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Food, glorious food: How Cape Town is shaped by its resilient food system

Food, glorious food: How Cape Town is shaped by its resilient food system

by Simangele Mzizi
28 July 2022

To understand cities, and bring about a healthier, more resilient, and just food system, we need to understand the web of activities around food, the constant flow of which is the lifeblood of a thriving metropolis.

This was the message encapsulated in a recent food history walking tour of the Cape Town CBD, facilitated by Andrew Boraine, CEO of the Economic Development Partnership, that explored how the Central City’s history has been shaped by its food system, and how it’s currently shaping modern-day food systems.

We eat food every day, but we seldom think about where it comes from. But it inevitably includes production, processing, transport, and consumption. Understanding this, and why it needs to change, can lead to our making sustainable food choices, and addressing issues including the cost of food, why so many young children in our country are malnourished, how people access food and whether the food we eat will lead to ill health and disease.

The inaugural walk formed part of the EDP’s partnership with Food Dialogues 2022, an SA Urban Food & Farming Trust annual programme of talks and events that brings together a wide range of speakers and experts involved in shaping the food system. This year’s two-week-long event was held between 18 July to 1 August 2022 in various parts of Cape Town including the Cape Town CBD.

Andrew Boraine, CEO of the EDP, leads a food history tour in the Cape Town CBD. 


Iconic Heritage Square, home of the oldest fruit-bearing vine in the country, was a fitting starting point for the two-hour tour, attended by individuals influencing the food system such as informal traders, food growers, academics, activists, writers, policymakers, and food lovers.

To set the tone, Boraine referenced Carolyn Steel, a leading thinker on food and cities and author of Hungry City: How Food Shapes Our Lives who said, “to understand cities properly, we need to look at them through food” and used the city metabolism analogy.

“In a sense, your electrical system can be like a city’s nervous system and that’s why we’re on edge with electricity blackouts. But a constant flow of food into a city and its citizens is like the lifeblood of a city. It’s not just a complex network that brings food to citizens, it filters and disposes of human and food waste. This system is often taken for granted until it’s disrupted,” he said.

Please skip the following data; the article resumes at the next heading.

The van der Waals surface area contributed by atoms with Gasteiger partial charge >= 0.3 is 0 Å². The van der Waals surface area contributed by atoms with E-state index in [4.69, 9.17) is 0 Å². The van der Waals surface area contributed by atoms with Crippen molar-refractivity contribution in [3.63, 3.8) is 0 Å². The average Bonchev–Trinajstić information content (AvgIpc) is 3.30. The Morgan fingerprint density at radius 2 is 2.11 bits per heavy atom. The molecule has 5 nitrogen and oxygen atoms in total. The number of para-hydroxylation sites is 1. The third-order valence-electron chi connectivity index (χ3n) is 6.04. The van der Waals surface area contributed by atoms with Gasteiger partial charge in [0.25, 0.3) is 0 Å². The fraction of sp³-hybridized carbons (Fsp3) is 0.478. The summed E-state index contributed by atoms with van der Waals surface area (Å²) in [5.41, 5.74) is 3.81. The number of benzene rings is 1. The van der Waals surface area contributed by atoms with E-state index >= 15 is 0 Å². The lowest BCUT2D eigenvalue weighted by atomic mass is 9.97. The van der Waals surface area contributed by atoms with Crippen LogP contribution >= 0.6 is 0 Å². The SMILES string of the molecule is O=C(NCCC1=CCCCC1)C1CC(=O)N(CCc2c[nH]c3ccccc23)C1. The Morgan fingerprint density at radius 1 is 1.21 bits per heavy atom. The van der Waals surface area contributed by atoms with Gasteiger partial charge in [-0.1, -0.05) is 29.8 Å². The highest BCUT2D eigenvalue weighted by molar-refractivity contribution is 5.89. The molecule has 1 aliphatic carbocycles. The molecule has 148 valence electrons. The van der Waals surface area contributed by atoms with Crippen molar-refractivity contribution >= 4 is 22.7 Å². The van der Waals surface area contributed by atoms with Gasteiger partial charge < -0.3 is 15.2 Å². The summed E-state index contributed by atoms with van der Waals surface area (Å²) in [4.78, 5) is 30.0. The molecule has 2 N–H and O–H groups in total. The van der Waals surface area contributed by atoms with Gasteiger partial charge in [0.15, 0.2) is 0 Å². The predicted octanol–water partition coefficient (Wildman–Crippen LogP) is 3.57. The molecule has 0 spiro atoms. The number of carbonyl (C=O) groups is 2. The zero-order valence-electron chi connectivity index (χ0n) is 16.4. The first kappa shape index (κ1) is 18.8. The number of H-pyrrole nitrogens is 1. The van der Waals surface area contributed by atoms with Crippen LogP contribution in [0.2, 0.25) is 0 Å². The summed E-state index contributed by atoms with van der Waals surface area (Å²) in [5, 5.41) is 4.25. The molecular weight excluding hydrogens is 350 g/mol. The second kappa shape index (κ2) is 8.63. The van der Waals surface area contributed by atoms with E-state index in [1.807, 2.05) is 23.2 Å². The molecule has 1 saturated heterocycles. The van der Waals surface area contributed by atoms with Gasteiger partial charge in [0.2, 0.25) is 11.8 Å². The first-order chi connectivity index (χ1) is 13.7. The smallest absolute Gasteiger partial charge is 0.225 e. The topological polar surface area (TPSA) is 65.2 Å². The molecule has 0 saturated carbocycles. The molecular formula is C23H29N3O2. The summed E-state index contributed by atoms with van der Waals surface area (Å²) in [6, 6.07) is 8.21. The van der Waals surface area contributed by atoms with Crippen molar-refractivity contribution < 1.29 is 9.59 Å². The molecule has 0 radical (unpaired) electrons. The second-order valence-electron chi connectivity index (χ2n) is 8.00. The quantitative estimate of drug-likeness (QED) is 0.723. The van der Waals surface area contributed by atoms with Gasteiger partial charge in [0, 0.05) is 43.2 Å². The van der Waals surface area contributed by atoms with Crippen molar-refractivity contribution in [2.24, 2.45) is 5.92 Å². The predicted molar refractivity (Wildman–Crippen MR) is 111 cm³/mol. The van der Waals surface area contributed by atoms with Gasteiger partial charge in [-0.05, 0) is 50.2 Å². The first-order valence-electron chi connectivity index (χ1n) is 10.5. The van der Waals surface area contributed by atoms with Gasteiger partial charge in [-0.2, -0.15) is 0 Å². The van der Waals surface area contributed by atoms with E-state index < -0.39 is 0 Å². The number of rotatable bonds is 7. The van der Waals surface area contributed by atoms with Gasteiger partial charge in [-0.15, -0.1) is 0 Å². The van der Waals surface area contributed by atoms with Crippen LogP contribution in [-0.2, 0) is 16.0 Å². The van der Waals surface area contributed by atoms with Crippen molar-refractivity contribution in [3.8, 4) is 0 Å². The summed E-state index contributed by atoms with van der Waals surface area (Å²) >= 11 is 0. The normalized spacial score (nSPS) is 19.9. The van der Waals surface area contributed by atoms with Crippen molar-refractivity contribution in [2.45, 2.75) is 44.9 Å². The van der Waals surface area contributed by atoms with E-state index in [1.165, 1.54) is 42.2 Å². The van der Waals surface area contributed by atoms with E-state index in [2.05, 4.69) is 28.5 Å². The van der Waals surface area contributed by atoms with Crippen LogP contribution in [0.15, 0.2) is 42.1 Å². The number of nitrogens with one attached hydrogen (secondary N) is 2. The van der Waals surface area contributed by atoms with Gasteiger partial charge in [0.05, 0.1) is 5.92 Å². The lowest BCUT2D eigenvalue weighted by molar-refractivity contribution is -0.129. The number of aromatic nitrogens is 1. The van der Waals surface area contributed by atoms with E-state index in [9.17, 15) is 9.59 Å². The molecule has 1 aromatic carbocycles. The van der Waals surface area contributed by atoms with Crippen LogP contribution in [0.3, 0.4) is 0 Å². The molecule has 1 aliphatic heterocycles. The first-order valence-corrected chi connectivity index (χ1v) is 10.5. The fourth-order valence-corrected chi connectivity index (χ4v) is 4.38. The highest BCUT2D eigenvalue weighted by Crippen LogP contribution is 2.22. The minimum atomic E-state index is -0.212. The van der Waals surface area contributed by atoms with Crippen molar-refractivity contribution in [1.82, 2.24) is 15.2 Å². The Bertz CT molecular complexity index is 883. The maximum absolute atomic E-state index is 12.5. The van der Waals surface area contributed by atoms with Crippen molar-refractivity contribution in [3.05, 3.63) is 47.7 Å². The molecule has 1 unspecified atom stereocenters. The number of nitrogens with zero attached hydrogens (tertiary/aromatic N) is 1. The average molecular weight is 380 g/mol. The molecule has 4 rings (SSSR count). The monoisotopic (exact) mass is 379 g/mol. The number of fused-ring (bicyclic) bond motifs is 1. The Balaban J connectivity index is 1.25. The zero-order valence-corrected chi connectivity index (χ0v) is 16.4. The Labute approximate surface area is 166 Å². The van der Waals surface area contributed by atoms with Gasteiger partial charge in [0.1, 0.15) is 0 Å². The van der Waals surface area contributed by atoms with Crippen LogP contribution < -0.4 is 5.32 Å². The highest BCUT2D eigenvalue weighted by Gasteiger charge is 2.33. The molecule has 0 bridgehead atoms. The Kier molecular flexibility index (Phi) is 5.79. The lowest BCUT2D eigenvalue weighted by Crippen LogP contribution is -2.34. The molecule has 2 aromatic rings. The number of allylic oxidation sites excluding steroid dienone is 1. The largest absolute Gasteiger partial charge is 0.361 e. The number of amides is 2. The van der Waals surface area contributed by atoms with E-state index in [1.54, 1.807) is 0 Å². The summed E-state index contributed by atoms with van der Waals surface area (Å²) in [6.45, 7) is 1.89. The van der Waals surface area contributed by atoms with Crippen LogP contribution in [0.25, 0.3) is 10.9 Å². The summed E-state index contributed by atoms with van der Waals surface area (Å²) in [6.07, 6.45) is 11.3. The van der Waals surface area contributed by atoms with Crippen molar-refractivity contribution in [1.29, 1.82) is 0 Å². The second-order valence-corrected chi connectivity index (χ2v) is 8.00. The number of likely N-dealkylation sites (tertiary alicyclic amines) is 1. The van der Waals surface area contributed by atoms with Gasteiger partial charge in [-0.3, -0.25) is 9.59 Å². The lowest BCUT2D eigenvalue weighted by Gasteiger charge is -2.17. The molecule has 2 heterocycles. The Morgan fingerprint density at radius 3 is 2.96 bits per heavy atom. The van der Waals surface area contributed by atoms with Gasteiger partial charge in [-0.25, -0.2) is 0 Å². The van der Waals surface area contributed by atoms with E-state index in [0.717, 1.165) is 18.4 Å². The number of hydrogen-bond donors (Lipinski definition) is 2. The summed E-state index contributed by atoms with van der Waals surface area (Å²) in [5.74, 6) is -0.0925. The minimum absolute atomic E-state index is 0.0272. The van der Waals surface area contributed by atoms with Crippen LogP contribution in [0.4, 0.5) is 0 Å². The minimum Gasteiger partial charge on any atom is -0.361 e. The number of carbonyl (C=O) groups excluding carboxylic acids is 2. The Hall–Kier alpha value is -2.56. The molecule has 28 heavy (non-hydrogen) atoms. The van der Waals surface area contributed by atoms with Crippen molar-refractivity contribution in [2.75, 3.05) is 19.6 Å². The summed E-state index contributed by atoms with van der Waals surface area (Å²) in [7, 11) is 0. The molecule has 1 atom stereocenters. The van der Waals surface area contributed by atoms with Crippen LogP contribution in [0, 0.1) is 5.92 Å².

In highlighting the many connections and overlays between Cape Town’s ecological systems, history and food lineages, from pre-colonial to present day, Boraine identified six types of food economies that can be traced in Cape Town and South Africa: subsistence, herder/trader, settler/slave, colonial/ imperial, mining, migrant labour, segregation and apartheid economies as well as Cape Town and South Africa’s food economy as we know it today.

Informal fruit and vegetable traders are part and parcel of the CBD's resilient food system..


Interesting stories were interweaved as guests walked through the CBD passing through Riebeeck Square, Greenmarket Square, St Georges Mall, Adderley Street, the Golden Acre, Darling and Plein streets and Mandela Rhodes Place.

It was fascinating to discover how some of these spaces and food economies are connected to South African staples like pap, curry, street food such as bunny chow, dhaltjies, samosas, a Gatsby, peri-peri chicken and even biltong.

“Food is not just a system,” he said. “It is also very much part of people’s culture. We all come from different food cultures, traditions and preferences in our families, communities, and places where we grew up.”

Andrew Boraine, CEO of the Economic Development Partnership.


Boraine, who has extensive knowledge of the Cape Town Central City’s history, also incorporated previous writings on South African food and politics by a range of authors including his friend Tony Karon, an acclaimed writer and editor.

One of Karon’s poignant quotes that Boraine closed with at Mandela Rhodes Place, relates to the painful history behind South Africa and Cape Town’s food system, which Boraine acknowledged. In the Bittersweet (and spicy) History of South African Cuisine, Karon wrote: “While it’s tempting to read South African cuisine simply as some kind of melting pot of the influences brought by those who migrated to the country, many of the country’s most notable and tasty dishes reflect histories of violent conquest, enslavement, and oppression. But even as post-apartheid South Africa remains locked in an unfinished struggle to digest and resolve the consequences of its troubled history … its cuisine reflects the common humanity of its citizenry: their search for succour and comfort, identity, communion, and hope for a better day.”


Tags: EDP walking tour history walking tour Food Dialogues food systems Andrew Boraine